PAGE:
Photos by Fardowsa Mohamed

Milwaukee Dawah Center’s Henna & Hijab event brought girls and women together to celebrate the hijab.

Milwaukee Islamic Dawah Center, 5135 N. Teutonia Ave., practically buzzed Saturday with women and girls stopping in for its Henna & Hijab event. 

Leaving a gray February day outside in the packed parking lot, they stepped into the Dawah Center’s main room, decked with a rainbow of hijabs, abayas and other modest wear. Two lines of tables displayed pastel pink, bright yellow, light and dark blue, olive green—you name it— hijabs, headscarves worn by many Muslim women to cover their hair. 

Some hijabs would be given away in a raffle. Others were available for sale from two modest wear shops participating in the center’s event.

Ma’ati Bey (left) and Zahra Ali (right), both from Milwaukee, enjoy a chat about merchandise from Ali’s business, Barakah Modest Fashion.

At two tables, eager girls and a few women watched as henna artists painted elaborate designs with the plant-based dye on their hands. Others filled their plates at a buffet provided by the center and tried to find seats at other tables. Others mulled about, mingling with old friends and new.

“I was surprised (by the turnout),” said Fardowsa Mohamed of Milwaukee, who manages communication for the Dawah Center. She and her colleague Mako Shidad of Milwaukee, who studied fashion design at Mount Mary University, planned the event.

They aimed to celebrate the hijab, a head-covering “that is often demonized” in Western society, said Shidad. “To me, wearing it is, first and foremost, a worship of God.” It connects Muslim women “in a special spiritual bond we share,” she continued. “It reminds us of our self-worth and self-love.”

More than 50 women and girls attended Henna & Hijab Saturday at Milwaukee Dawah Center.

The month of February begins with World Hijab Day. “We knew we wanted to celebrate it by having women come together to celebrate their hijab and its beauty, especially with all that’s going on around the world,” Mohamed said. “A lot of people are struggling to wear their hijab. By standing together, we want to let girls know they’re not alone in this.”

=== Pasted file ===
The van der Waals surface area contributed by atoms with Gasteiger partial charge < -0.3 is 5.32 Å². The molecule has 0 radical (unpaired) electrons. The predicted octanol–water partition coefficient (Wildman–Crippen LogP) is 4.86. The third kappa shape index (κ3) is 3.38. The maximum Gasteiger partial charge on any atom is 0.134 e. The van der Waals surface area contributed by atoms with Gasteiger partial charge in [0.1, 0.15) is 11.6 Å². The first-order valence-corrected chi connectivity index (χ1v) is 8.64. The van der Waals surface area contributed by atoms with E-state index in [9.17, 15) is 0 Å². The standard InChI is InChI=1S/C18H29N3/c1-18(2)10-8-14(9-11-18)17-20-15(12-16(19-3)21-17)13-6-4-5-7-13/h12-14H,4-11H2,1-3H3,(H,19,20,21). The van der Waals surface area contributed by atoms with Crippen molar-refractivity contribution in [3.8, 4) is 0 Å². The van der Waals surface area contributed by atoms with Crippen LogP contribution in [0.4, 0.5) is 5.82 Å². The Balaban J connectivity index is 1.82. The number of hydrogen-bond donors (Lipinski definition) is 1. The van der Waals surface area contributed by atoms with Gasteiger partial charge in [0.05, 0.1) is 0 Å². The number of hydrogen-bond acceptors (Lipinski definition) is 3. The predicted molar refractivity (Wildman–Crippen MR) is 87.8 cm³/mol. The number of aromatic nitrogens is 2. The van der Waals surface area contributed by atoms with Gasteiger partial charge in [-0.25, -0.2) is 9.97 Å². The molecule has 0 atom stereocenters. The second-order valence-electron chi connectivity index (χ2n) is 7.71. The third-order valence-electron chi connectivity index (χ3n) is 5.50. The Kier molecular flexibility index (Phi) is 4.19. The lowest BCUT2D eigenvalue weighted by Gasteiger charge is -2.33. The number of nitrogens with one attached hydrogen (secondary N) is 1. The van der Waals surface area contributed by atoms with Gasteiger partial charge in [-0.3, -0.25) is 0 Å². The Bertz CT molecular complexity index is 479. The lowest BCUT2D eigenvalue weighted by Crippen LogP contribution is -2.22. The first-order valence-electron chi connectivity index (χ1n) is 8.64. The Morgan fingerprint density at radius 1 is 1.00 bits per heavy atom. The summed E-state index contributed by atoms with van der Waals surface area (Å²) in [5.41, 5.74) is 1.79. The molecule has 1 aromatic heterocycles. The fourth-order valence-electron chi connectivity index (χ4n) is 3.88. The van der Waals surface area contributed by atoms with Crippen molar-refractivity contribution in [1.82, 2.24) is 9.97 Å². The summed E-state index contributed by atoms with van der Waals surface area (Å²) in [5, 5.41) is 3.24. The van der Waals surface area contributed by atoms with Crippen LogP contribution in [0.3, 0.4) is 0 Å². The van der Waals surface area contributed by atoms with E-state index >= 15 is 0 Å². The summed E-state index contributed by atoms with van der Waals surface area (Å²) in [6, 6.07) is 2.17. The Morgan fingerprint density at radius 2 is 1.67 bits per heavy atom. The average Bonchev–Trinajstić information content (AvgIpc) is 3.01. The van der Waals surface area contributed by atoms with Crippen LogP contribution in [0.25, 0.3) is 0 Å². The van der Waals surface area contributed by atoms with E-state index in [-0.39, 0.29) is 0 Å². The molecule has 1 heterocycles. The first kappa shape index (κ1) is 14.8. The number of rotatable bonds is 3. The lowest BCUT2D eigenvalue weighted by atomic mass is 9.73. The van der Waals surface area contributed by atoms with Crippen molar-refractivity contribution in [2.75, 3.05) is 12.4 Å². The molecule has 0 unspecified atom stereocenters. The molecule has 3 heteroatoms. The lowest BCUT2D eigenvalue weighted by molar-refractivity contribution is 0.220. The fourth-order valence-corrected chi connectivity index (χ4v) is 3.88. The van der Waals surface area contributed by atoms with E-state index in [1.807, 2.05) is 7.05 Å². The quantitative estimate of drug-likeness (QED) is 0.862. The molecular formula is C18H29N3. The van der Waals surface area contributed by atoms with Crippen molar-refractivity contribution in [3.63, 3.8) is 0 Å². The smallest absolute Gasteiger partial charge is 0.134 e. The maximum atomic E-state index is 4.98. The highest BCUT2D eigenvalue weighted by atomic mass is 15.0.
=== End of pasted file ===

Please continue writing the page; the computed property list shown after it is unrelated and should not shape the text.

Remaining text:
Images of women wearing hijabs fill the media when there is conflict in the Middle East and make American Muslim hijabis (girls and women who wear hijabs) targets, she explained. Muslim women in a Milwaukee park were attacked in August and their hijabs ripped from their heads.

Milwaukee Islamic Dawah Center will host another hijab-themed, Cover Girls: Journey and Struggle with Self-love,” at 2 p.m., Saturday, Feb. 17.

Mako Shadid (left) and Fardowsa Mohamed (right), employees of Milwaukee Islamic Dawah Center planned the Henna & Hijab event to help Muslim girls “know they are not alone.”

Henna & Hijab a hit

Henna & Hijab event proved to be very popular. At any one time, 50 people were present. With women and girls filling the main room and the prayer room, along with some leaving and new participants coming, getting a count was difficult.

The “sisters-only” event filled the Dawah Center Saturday from 2 to 7 p.m. “It was supposed to be over at 5:30 p.m. but lasted until 7 o’clock,” Mohamed said. “Everyone was enjoying themselves. It was just amazing.”